The teacher, Charlotte Dial of Success Academy charter school in Cobble Hill, Brooklyn, was suspended and investigated in 2016, but she returned to her post a week and a half later, according to a New York Times report. The school is part of the Success Academy network of charters led by Eva S. Moskowitz, one of the most powerful charter advocates in the country. For anyone who follows Moskowitz or Success Academy, the teacher’s behavior wasn’t a surprise. The rise of Moskowitz and Success Academy has been built upon the successful “disciplining” of black children. In response to her schools’ high suspension rates, Moskowitz replied, “It is horrifying” that the critics don’t realize that “five-year-olds do some pretty violent things,” according to the research group The Albert Shanker Institute, which has been critical of the practices upheld in Moskowitz’s schools. Moskowitz justifies the use of abuse to redirect children’s behavior.
Abuse that is poorly disguised as discipline isn’t just passed off as education; it’s also a means to gain power and prestige. Many of the most successful charter leaders are some of the biggest offenders of harsh punishment. Some of the most academically successful schools, such as KIPP, Collegiate Academies in New Orleans and Roxbury Prep in Boston, have also developed reputations for being the meanest. Expelling students gets you more schools, notoriety and “results.” Worse, it can provide protection.
Be it verbal or sexual assault, abuse hides in plain sight in schools, and children are the most vulnerable victims. Students need their own hashtag. There’s simply little recourse for a child who walks under the constant threat of abusive educators who are rewarded for punishing black children.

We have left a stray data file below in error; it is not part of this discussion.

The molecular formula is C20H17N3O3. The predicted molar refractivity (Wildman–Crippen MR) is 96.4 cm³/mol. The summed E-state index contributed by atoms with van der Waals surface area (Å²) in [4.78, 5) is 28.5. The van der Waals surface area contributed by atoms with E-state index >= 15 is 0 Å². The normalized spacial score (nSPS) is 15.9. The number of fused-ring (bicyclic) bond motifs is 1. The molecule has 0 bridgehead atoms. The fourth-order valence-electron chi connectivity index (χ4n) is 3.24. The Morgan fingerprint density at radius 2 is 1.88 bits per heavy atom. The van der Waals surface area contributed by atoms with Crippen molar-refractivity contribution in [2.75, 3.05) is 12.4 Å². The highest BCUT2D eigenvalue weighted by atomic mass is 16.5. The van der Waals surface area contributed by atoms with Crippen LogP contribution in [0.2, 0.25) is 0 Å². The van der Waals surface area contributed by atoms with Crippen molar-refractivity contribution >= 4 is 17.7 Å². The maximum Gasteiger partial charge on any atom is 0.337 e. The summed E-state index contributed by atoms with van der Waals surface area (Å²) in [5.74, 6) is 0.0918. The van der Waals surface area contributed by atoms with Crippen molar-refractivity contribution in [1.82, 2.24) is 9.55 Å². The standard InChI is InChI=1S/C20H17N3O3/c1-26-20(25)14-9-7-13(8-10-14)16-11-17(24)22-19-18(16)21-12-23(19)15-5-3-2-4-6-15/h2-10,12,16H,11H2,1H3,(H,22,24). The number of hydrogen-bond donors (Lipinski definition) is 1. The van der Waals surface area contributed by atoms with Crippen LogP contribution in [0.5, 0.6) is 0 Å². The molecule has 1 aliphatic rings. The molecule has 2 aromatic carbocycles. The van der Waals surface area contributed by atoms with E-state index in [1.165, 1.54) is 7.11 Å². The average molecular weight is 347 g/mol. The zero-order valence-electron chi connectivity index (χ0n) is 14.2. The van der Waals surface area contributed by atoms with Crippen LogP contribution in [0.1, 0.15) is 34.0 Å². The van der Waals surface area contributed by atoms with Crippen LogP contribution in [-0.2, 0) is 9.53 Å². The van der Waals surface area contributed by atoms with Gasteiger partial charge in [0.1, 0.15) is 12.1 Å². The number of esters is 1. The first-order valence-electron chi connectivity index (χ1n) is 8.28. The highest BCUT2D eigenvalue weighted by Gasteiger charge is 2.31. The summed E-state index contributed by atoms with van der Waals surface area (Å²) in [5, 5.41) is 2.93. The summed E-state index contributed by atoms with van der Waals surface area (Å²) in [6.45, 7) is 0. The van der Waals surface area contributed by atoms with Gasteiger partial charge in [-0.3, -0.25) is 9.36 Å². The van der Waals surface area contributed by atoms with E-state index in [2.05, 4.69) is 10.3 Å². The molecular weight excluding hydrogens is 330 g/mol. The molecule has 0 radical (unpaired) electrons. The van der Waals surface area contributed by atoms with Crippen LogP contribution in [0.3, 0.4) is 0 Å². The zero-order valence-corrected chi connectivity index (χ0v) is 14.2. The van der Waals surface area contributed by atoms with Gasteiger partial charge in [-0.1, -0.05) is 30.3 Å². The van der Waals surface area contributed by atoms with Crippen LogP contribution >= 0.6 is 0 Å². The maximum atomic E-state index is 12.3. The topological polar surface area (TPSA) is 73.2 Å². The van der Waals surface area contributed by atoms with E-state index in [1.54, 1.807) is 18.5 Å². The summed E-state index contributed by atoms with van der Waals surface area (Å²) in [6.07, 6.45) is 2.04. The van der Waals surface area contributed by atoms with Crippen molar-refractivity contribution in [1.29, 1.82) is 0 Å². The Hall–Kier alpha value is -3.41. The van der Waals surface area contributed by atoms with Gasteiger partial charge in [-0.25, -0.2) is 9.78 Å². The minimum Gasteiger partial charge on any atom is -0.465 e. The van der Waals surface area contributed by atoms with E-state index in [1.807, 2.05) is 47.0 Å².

Especially in the world of education, students — and teachers — need ways to identify their abusers and harassers without fear of reprisal. We need to evaluate schools’ climates alongside their academic performances. Schools need ombudsmen who are empowered to hear cases of alleged abuse. We must offer opportunities for students to report potential abuse when they leave a system. For instance, when students graduate, transfer or are expelled, they should be able to take an anonymous survey managed by an external agency that includes questions about potential abuse. There are ways to garner this kind of sensitive information in ways that protect students.
Academic performances have to be placed in a context. Student and family satisfaction contextualizes how school performance is perceived and treated. As a former administrator, I’ve seen how family concerns have been ignored and discounted. I’ve seen school leaders outright deny services to students with special needs; I’ve witnessed board meetings go into executive session to avoid parents’ input and watched teachers berate parents for not being fully “engaged” with the school, i.e., not doing as they are told.
There’s research on the value of climate studies, which look at the perceptions of students, staff and parents of the school or district, especially the social and emotional impact they have on students. There are models out there. The U.S. Department of Education under the Obama administration started a high-quality, adaptable ED School Climate Surveys (EDSCLS), which measures how students feel about aspects of the school environment. The San Francisco-based nonprofit YouthTruth conducts several national student surveys, which include assessments of student/teacher relationships, the pervasiveness of bullying and academic rigor.
Educators’ abuse of power can only be mitigated if students and teachers are given a voice. Feinberg acted as an individual, but he benefited from a biased system that favors powerful men. It’s past time we heard how students and teachers really feel about their time in school. If we listen, we will be able to unearth the predators who have thus far been protected by their power.